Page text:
Is Erin O’Toole turning into Rudy Giuliani?

The misinformation campaign the Conservative leader and his party have engaged in on the coronavirus is unmistakably Trumpian


It’s been quite a first 100 days at the helm for Conservative Party leader Erin O’Toole. The video released by the party on Wednesday to mark the occasion rhymed off all the party’s accomplishments so far. The most notable: the party raised more money in the third quarter of this year than ever before in a non-election year. O’Toole has turned into quite the salesman.

But whether the pitch is working outside the party’s base is entirely another question.

A poll released by Pollara on Wednesday shows the Liberals widening the gap over the Conservatives in popular support in the key battleground of Ontario. More conservative pollster Angus Reid has the two parties in a “dead heat” nationally, but Trudeau markedly ahead in popular support. EKOS has the Libs up 6.5 per cent – and, more importantly, at 46 per cent in Ontario and 36 per cent in Quebec.

O’Toole sold himself as a moderate when he became conservative leader – the first, in fact, from Ontario since god knows when. He was supposed to win votes for the Cons in the all-important 905. Instead, he’s fashioned himself into a Trumpian knock-off.

Canadians still don’t know what to make of O’Toole. That’s the problem – he shows one face to Canadians at large and another to the lunatic fringe in the party’s base.

After setting a more cordial tone, his recent performances in the House have become erratic. It’s gotten to the point that his line of questioning during the recent economic update had some on social media wondering whether he’s morphed into Trump sidekick Rudy Giuliani. That may be a little harsh. But the misinformation campaign he and his party have engaged in on the coronavirus is unmistakably Trumpian.

Some Ottawa pundits think there’s a method to his madness. That he’s not just falling prey to the Canada Proud cabal who played an instrumental part in his leadership win.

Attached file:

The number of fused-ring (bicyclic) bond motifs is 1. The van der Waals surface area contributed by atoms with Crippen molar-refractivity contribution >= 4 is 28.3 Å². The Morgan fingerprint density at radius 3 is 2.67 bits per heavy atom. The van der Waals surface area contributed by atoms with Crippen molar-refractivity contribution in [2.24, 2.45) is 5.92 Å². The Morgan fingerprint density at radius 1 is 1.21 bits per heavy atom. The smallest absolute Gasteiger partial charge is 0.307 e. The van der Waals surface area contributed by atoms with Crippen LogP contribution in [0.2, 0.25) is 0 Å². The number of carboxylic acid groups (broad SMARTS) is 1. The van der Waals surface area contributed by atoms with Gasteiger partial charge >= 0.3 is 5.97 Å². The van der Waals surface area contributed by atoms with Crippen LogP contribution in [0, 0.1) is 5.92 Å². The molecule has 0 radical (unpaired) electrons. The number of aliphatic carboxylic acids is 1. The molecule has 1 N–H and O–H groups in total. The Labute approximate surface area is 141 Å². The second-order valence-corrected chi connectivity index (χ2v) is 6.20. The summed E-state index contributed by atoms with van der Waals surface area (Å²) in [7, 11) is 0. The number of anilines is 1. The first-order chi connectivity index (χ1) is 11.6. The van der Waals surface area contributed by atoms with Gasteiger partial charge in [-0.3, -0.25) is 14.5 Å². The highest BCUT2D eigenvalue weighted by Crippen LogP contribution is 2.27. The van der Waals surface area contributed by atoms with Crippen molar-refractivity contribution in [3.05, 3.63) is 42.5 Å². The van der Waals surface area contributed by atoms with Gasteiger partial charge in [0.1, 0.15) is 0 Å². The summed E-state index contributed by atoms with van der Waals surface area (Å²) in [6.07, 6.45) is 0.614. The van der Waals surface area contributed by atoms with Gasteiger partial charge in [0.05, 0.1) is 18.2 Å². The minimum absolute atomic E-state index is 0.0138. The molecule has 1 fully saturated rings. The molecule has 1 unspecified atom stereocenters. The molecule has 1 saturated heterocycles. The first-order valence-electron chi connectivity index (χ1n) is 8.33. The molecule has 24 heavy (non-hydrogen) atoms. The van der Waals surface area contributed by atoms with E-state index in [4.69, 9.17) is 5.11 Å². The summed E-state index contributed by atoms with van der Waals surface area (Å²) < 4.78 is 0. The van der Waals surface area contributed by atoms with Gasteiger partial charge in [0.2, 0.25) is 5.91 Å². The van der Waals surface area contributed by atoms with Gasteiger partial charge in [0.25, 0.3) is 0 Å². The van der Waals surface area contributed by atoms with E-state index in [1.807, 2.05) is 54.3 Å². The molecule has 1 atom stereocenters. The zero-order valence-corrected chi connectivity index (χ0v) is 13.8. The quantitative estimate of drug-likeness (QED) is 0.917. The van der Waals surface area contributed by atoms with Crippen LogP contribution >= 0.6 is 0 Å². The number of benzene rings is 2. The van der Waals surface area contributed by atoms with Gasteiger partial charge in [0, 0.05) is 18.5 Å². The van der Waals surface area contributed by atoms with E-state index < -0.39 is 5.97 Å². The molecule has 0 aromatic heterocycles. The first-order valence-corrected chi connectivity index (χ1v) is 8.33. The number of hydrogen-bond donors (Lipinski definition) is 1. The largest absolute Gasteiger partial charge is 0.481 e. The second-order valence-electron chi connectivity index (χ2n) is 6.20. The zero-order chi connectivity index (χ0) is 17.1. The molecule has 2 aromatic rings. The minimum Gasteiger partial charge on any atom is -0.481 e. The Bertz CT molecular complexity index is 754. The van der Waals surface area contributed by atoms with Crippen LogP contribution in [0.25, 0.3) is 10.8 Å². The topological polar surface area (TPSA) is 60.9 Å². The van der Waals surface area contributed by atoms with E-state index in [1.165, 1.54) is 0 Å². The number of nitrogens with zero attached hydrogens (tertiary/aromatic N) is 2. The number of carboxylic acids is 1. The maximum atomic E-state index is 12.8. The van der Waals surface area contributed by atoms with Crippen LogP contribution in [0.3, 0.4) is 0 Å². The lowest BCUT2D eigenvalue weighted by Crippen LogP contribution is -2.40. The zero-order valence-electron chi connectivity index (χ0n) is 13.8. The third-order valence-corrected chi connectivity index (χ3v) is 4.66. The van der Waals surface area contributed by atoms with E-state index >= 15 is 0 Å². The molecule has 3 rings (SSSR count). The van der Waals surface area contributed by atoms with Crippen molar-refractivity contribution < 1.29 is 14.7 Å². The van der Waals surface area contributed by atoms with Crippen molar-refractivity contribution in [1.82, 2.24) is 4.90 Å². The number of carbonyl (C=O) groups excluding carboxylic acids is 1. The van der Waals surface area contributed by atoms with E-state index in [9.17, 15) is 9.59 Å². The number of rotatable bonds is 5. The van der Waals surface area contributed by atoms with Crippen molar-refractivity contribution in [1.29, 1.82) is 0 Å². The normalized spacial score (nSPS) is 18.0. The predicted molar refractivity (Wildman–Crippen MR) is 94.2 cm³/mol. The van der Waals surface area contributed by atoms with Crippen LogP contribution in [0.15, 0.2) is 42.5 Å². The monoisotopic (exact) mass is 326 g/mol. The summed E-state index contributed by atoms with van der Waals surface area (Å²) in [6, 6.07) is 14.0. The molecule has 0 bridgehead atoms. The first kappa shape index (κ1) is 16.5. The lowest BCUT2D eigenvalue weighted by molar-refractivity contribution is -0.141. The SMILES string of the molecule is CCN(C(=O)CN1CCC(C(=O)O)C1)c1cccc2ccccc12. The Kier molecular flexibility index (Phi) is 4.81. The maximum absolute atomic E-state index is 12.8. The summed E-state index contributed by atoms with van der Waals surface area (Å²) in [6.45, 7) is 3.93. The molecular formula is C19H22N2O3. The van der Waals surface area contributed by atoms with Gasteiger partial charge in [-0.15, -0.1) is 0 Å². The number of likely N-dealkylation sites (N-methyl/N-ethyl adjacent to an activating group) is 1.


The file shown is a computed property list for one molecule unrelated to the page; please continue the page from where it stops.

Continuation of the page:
It doesn’t appear that way given how O’Toole has spent so much of his time trying to turn the pandemic into a partisan political issue. O’Toole used a press conference on Thursday to demand to know what date the Liberals plan to start shipping a vaccine. It’s a mug’s game.

The two leading candidates, Pfizer and Moderna, have yet to receive emergency authorization from Health Canada, which has been conducting a “rolling review” of vaccine candidates since late October. O’Toole knows that. And he knows that safety protocols must be met before any vaccine can be distributed to the general population. But he would have Canadians believe the government is hiding something, and that nefariousness is at work.

“The United States is planning to have 100 million vaccinated by the end of February and its entire population vaccinated as early as June. The United Kingdom is starting their vaccinations next week. And France is rolling out a national vaccine plan for most of the country from April to June. But Canada is nowhere to be seen,” O’Toole said at his presser Thursday.

The U.S. and UK are the two Western countries Canada would least want to emulate in terms of pandemic response. But there were a few more misdirections in O’Toole’s prepared remarks and during the abbreviated question and answer period with reporters that followed.